You can find whole-grain buckwheat flour in both light and dark varieties. The dark version has more of its hull left in place, while the light version completely loses its hull. The difference in the final product depends on the taste and texture you like. Dark buckwheat is coarser and has a deeper, richer flavour, whereas light buckwheat is more like the traditional flour you may be used to. Both have the added benefits of extra vitamins and fibre, and of course, the benefit that both are organic flour options.
5: Quinoa Flour
Many people debate on what quinoa is. Some argue it’s a type of wheat, while others suggest it’s more like rice. Actually, quinoa is a flowering plant and what you’re eating are the seeds. So, quinoa is a seed, which makes its “flour” much more like a flaxseed meal. Though, colloquially speaking, most refer to this superfood as a grain. You’re getting a bold flavour that’s very earthy while also a lot of amino acids and protein, and fibre. This is one of those food sources that can sustain you on its own due to how packed it is with nutritional value.
6: Rye Flour
For anyone who wants to buy flour online, which’s much tastier and healthy, rye is always a good option. This is the sort of flour you’d want for traditional European sourdough breads. It packs in a ton of protein, fibre and iron, and it has a very distinctive flavour. It’s also well known for making dense breads that are hearty and hold up well to soups and other applications. For people on diets for things like high blood pressure, high blood sugar, or just weight control, rye is a great alternative to other varieties due to the amount of fibre it has.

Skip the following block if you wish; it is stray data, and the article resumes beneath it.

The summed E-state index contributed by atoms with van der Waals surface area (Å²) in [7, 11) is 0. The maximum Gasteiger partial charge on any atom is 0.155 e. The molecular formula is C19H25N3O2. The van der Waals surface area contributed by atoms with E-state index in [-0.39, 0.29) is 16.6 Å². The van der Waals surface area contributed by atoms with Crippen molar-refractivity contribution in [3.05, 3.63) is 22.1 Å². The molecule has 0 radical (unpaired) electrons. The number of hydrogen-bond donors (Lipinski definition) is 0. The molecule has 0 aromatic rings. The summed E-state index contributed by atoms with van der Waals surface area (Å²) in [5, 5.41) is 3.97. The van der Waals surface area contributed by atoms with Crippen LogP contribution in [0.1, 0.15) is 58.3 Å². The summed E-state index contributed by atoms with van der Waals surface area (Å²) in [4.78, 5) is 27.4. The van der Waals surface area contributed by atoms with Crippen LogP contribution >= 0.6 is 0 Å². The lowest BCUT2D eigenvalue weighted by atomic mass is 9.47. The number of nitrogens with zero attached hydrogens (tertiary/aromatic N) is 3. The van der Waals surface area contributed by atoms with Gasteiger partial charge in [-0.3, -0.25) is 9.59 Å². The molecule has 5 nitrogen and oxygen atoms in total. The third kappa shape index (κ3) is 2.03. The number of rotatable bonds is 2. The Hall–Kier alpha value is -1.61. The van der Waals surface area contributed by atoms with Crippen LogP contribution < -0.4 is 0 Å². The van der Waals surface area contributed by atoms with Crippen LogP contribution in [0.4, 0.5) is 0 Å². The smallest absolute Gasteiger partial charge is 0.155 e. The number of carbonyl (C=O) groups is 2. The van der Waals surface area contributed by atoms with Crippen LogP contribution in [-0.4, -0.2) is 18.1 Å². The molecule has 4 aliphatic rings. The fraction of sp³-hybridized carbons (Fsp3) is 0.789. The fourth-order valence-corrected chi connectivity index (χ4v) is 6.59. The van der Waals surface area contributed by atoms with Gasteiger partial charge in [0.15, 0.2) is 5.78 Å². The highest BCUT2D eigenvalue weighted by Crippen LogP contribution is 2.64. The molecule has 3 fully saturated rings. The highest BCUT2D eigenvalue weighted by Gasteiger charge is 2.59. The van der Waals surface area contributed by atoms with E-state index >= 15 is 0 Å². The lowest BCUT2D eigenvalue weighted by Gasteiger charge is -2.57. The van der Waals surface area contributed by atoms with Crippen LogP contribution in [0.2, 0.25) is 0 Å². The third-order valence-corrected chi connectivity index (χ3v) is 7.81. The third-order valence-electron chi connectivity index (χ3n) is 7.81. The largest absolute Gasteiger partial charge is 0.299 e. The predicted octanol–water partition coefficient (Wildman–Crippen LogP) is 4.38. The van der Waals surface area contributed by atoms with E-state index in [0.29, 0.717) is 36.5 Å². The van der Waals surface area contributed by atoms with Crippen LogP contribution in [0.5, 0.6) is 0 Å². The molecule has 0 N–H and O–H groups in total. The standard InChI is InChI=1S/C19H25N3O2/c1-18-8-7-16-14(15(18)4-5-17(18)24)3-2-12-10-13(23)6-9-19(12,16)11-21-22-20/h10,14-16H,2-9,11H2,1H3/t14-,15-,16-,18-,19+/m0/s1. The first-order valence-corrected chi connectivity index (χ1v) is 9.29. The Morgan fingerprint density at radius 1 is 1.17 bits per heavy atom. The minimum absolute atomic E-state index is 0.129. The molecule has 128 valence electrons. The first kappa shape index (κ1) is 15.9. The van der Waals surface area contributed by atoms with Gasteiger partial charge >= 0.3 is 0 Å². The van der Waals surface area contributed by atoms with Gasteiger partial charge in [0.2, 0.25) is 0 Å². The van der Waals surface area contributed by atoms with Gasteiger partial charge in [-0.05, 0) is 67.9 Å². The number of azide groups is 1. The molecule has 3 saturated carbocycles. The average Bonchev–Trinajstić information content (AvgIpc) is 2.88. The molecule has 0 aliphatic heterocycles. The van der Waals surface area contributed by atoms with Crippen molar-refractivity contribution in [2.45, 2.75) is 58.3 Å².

7: Unbleached White Flour
White flour is the type that almost everyone knows. It’s the flour that’s used to make white sandwich bread, dinner rolls, most store-bought pastas, and hamburger and hot dog rolls you’ll find at most restaurants. It’s far and away the most popular flour variety, though usually what you’re finding is pulverized, bleached wheat. With this organic, unbleached flour version, you’re getting a lot more flavour and texture while still getting the gluten necessary for all of those risen-bread recipes that you crave.
8: White Spelt Flour
Spelt is a grain that’s indigenous to western Canada and is known to contain very high amounts of nutrients like fibre and protein. White spelt flour is also a lot lighter on the gluten. It’s not gluten-free, so you can still make those risen breads from it, but it’s a lot lighter on your digestive system. The best part is that it brings a lot more flavour to your recipes overall. It has a deep, rich flavour as you would expect from a whole grain. Other good aspects of this flour type are getting magnesium, vitamin B, and a high dose of iron with each serving.
Once you open yourself up to the world of flours, you’re going to find dozens of different varieties that you might enjoy. Many are made from seeds and nuts and don’t have gluten, while others are just healthier, organic versions of the types of flour you’ve been eating all your life, like a good unbleached flour. There’s a little something for everyone when it comes to healthy flours from a high-quality supplier.